ROME– While signs of violent anti-Semitism are on the rise across Europe, Hungary stands out as uniquely safe for Jews, writes David P. Goldman in his most recent “Spengler” essay Monday.
Hungarian Prime Minister Viktor Orbán has been pilloried for his strong stance against Brussels-imposed immigration quotas but it turns out that controlling who comes and goes in one’s country is an effective antidote to ethnic attacks.
Whereas the leaders of Germany’s Jewish community warned Jews last month not to wear distinctive apparel following similar warnings in France, and Belgian TV could not find a single Jew in Brussels willing to wear a kippah in public, Goldman said he walked across Budapest wearing a kippah four times last week and “no-one looked at my kippah twice.”
Goldman’s conclusion? “There are no risks to Jews because there are very few Muslim migrants.”
Jewish life isn’t just flourishing in Budapest, Goldman writes, it’s “roaring,” and on any given Friday evening, Budapest’s Keren Or synagogue hosts two hundred people for dinner. About 100,000 Israelis have dual Hungarian citizenship, he notes, and many Israelis own property in the country and vote in Hungarian elections.
Orbán himself is one of Israel’s few steadfast supporters in the European Union, and Hungary, along with Rumania and the Czech Republic, recently vetoed a European Community resolution condemning the U.S. for moving its embassy to Jerusalem.
Orbán looks to Israel as an example, Goldman writes, since Hungary is a small nation at risk of “demographic extinction” during the next century, and Israel is a small nation that has maintained its identity despite enormous forces against it.
Israel, Goldman declares, “should be a beacon for nations that are struggling to maintain their identity and cohesion against a demographic ebb-tide and against the pressures of globalization.”
Over the past three decades, billionaire activist and financial disrupter George Soros has sunk an astounding $400 million in political spending into his native Hungary through the Open Society Foundations, Goldman notes, creating a “unique problem” for Hungary.
Soros, who finances mass migration and opposes Hungarian nationalism, has accused Prime Minister Orbán of anti-Semitism, yet the facts speak otherwise, Goldman insists.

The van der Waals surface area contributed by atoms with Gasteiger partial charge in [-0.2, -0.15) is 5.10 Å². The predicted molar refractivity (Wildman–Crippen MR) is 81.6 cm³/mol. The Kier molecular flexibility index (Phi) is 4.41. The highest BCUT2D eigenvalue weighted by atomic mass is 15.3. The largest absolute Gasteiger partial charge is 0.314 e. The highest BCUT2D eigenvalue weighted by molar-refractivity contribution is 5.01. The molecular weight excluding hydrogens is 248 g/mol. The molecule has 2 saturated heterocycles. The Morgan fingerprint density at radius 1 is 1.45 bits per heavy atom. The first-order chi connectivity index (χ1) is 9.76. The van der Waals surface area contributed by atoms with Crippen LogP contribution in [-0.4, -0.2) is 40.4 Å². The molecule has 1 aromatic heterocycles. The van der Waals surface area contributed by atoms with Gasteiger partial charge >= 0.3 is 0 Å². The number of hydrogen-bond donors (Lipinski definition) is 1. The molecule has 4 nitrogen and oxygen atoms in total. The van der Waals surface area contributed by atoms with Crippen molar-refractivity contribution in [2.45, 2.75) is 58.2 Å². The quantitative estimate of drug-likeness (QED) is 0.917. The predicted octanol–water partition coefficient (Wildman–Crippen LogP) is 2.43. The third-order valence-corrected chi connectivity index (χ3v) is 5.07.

The truth is that Organ has been great for Hungary and was recently reelected with a two-thirds majority.
Hungary’s economic turnaround under Orbán’s hard-fought flat tax has been spectacular “with growth at 4%, unemployment at 3.9%, and a pronounced labor shortage,” Goldman notes, and “visible signs of prosperity are ubiquitous.”
Among Hungarians, Orbán is something of a hero, especially because of his unwillingness to relinquish national sovereignty to the EU’s strong-arm tactics, particularly in the area of immigration.
Soros, on the other hand, “is a left-wing utopian who thinks that dissolving national differences is the precondition for world harmony,” Goldman writes, mincing no words.
There is nothing inherently anti-Semitic about campaigning against “a plutocrat who is trying to buy your country,” Goldman says, referring to Orbán’s campaign of resistance to Soros’ political machinations.
Meanwhile, Goldman notes, elsewhere in Europe Muslim migrants “are the sole source of violent attacks on Jews,” which is an essential reason why Hungary is distinctly safe.
“Hungary is the safest European country for Jews, with no anti-Semitic violence of any kind in recent years,” he states.
American conservatives should also be aware, Goldman writes, that while EU elites despise U.S. President Donald Trump, he is revered in Central and Eastern Europe.
“To the beleaguered nationalists of Eastern Europe, Trump is an inspiration,” he states. “Americans in general and Jews in particular should remember who their friends are.”
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